Carnegie Mellon created a new web browser specifically for mobile search

Conducting a web search on mobile -- unless you’re incredibly specific -- is hit or miss. Want to test it out, just use your device’s voice assistant to conduct a search.

Siri or Google Assistant will commonly return an unrelated series of results, more than they should anyway. Then, you have to sort through lengthy search listings to find what you’re looking for, hopping from website to website until you find what you need. Even then, a single website might not contain the full amount of information you’re looking for. Sorting through the results manually isn’t any more accurate, however. And the smaller the display, the fewer results you’ll be able to sort through, making the process that much more tedious.

But some resourceful researchers from Carnegie Mellon University’s Human-Computer Interaction Institute (HCII) have developed a unique browser that can handle more complex searches. More importantly, it offers a more convenient research experience, more so than tabbed browsing or sorting through conventional mobile search listings.

It’s called the Bento browser, and it’s inspired by the compartmentalized lunch boxes of the same name that are popular in Japan.

What is the Bento Browser? 

Bento is meant to replace conventional tabbed browsing by storing projects for use later or even cross platform. Someone doing shopping online, for instance, might have several tabs open in a conventional browser such as Chrome. They might have the product listing, the manufacturer’s official site, and even some reviews or social commentary.

With Bento, users identify which pages or content are helpful to their search, avoiding the useless stuff. It will also gather the search results and include them in a task-card-like setup so that the entire project can be stored for later.

This allows you to pull up all your search results and pages at a later time, when you finally sit down at your desktop computer, and even provides a sharing opportunity.

The goal is to create a browser or system that works similar to the way your mind works, compartmentalizing information and results -- akin to how our brains store memories and knowledge. It’s not the first web browser to deliver an innovative experience, but it is one of the first of its kind to offer compartmentalized searches.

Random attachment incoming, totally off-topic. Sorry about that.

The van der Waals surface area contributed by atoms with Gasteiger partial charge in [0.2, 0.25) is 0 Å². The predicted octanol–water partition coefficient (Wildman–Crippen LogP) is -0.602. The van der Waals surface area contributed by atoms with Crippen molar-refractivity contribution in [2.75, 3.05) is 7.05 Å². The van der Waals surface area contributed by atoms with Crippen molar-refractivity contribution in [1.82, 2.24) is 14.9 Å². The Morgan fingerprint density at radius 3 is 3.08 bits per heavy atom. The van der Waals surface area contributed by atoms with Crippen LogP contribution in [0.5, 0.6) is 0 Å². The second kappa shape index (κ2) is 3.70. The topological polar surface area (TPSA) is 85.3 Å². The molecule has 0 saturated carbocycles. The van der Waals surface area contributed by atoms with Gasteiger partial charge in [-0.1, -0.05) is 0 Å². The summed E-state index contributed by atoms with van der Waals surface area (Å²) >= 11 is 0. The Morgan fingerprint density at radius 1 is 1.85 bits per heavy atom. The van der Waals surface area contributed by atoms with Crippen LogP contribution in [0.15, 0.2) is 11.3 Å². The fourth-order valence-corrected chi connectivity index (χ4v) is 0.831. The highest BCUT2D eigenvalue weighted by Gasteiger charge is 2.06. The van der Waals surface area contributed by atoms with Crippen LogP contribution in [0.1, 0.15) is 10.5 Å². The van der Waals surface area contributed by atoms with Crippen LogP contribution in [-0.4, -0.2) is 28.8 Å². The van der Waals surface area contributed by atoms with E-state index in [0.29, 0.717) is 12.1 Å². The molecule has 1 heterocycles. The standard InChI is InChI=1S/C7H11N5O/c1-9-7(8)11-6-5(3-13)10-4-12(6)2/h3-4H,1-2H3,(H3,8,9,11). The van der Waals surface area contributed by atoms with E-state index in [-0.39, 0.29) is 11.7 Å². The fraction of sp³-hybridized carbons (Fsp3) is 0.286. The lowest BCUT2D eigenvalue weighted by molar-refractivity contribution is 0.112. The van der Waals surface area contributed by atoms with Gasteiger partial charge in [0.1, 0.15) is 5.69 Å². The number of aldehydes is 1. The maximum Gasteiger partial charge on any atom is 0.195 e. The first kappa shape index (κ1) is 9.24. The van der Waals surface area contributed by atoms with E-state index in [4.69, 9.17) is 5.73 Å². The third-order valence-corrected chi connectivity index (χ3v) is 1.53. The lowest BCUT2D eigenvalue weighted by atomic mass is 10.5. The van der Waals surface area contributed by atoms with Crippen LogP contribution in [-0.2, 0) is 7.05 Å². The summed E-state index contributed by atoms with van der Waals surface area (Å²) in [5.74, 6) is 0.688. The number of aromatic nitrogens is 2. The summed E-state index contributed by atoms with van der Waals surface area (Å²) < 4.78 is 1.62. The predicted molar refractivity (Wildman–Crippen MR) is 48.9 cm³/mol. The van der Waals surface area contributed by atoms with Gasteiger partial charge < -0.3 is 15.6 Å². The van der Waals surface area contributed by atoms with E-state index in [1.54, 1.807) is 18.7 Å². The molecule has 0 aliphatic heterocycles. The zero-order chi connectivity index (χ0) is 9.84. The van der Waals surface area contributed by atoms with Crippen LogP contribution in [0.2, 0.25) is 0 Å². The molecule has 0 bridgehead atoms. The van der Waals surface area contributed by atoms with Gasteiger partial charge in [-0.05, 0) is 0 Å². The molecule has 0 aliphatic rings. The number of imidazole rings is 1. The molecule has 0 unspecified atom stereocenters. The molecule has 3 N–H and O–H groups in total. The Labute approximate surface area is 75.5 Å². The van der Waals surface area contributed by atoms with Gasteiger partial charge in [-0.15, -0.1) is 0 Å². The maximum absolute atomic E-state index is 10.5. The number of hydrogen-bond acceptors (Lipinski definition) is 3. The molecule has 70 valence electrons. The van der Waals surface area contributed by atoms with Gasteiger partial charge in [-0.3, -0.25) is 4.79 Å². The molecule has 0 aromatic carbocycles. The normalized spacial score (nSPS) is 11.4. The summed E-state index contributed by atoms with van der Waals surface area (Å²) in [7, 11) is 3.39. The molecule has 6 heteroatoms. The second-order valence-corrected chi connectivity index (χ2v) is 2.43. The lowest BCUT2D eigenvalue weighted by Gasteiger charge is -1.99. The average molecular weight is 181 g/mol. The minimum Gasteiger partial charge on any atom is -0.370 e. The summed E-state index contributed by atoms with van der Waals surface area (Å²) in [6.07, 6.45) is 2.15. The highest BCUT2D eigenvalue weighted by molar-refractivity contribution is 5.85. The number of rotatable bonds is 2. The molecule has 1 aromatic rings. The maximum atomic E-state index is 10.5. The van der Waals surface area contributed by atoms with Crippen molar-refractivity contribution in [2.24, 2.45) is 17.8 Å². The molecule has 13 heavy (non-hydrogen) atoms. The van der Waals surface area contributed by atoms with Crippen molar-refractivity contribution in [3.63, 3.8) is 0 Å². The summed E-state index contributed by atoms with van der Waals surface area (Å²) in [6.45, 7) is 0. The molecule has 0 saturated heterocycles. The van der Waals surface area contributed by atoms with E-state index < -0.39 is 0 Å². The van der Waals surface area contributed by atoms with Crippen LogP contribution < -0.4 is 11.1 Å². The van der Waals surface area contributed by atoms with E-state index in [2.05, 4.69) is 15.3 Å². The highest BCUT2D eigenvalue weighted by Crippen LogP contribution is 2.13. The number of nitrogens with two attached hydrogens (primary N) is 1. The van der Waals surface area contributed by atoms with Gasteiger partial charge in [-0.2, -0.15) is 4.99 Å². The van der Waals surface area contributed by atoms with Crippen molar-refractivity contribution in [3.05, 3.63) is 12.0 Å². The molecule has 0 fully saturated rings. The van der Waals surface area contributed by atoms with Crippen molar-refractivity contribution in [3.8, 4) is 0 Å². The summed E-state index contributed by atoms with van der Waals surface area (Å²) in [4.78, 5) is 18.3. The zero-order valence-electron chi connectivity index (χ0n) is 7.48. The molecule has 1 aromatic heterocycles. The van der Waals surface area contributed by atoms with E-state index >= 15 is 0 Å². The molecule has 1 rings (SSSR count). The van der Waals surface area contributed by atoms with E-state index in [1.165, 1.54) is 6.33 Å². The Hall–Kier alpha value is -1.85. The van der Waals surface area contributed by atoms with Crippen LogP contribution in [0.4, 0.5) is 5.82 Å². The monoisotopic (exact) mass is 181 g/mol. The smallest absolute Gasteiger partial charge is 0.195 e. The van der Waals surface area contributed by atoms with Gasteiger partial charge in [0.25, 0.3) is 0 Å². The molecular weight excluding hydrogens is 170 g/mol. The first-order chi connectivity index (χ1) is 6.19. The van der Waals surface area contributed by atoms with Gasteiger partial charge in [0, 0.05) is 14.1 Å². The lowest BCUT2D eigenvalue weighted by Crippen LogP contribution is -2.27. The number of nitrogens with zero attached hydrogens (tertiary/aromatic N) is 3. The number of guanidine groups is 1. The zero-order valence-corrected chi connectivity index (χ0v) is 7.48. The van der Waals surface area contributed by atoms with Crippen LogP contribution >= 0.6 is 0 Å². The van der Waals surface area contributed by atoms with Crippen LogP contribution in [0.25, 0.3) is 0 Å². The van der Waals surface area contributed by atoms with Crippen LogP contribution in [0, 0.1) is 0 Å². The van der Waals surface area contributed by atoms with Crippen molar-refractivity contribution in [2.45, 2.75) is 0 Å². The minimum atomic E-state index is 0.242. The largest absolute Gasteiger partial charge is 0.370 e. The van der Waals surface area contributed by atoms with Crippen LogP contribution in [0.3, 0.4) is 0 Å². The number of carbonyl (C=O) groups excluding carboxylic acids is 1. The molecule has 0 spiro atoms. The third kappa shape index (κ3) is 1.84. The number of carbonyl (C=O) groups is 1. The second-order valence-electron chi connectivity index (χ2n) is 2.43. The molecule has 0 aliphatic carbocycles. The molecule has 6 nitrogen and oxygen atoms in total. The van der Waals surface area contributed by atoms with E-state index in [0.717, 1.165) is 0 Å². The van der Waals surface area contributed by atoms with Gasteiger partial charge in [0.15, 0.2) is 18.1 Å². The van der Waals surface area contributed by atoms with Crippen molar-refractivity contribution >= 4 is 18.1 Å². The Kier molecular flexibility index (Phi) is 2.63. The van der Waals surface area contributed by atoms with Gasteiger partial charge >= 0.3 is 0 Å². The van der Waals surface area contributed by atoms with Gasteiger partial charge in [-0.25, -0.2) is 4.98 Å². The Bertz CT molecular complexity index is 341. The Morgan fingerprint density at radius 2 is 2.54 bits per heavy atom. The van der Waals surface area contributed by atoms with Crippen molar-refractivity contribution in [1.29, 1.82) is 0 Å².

But while it’s certainly an innovative idea, it begs the question, how will this affect the way in which we browse the modern internet? Will it offer benefits in various situations, such as marketing or advertising?

More Streamlined Multi-Website Searches 

Bento essentially takes everything within your browser and compartmentalizes it, organizing entire sessions into a single project workspace. Think of it as merging a complete set of tabs and content that you have visible.

What this does is not only help you keep track of the most relevant and important sites you encounter, but also the most crucial content for what research or searches you’re doing. If you’re looking for a particular cooking recipe, for example, you can identify and store only recipes that have the ingredients you prefer.

The best part is that you don’t have to keep the browser -- or any tabs -- open in the background. It’s all stored for repeat access later, and you can close the browser at any time.

According to comparisons between Safari and Bento made by the research team, users preferred Bento when they were conducting continuous and repeat searches where the information was stored and allowed them to continue where they left off at any time.

Unlike traditional browsers, it encourages repeat sessions and visits to various web portals. For advertising and marketing that could be a veritable gold mine.

Imagine customers storing your websites or marketing portals for later, accessing them continuously on multiple platforms and through additional visits. It has the potential to boost engagement, retention rates, and even lower bounce rates.

Still, it’s in its infancy so it will be some time before we truly see professional use-cases for such a browser.

Bento is available now in the Apple App Store, but it’s offered in a research edition, which means any activity is recorded and stored for research use. Keep that in mind if you decide to give it a try.

Kayla Matthews is a senior writer at MakeUseOf and a freelance writer for Digital Trends. To read more from Kayla, visit her website productivitybytes.com.

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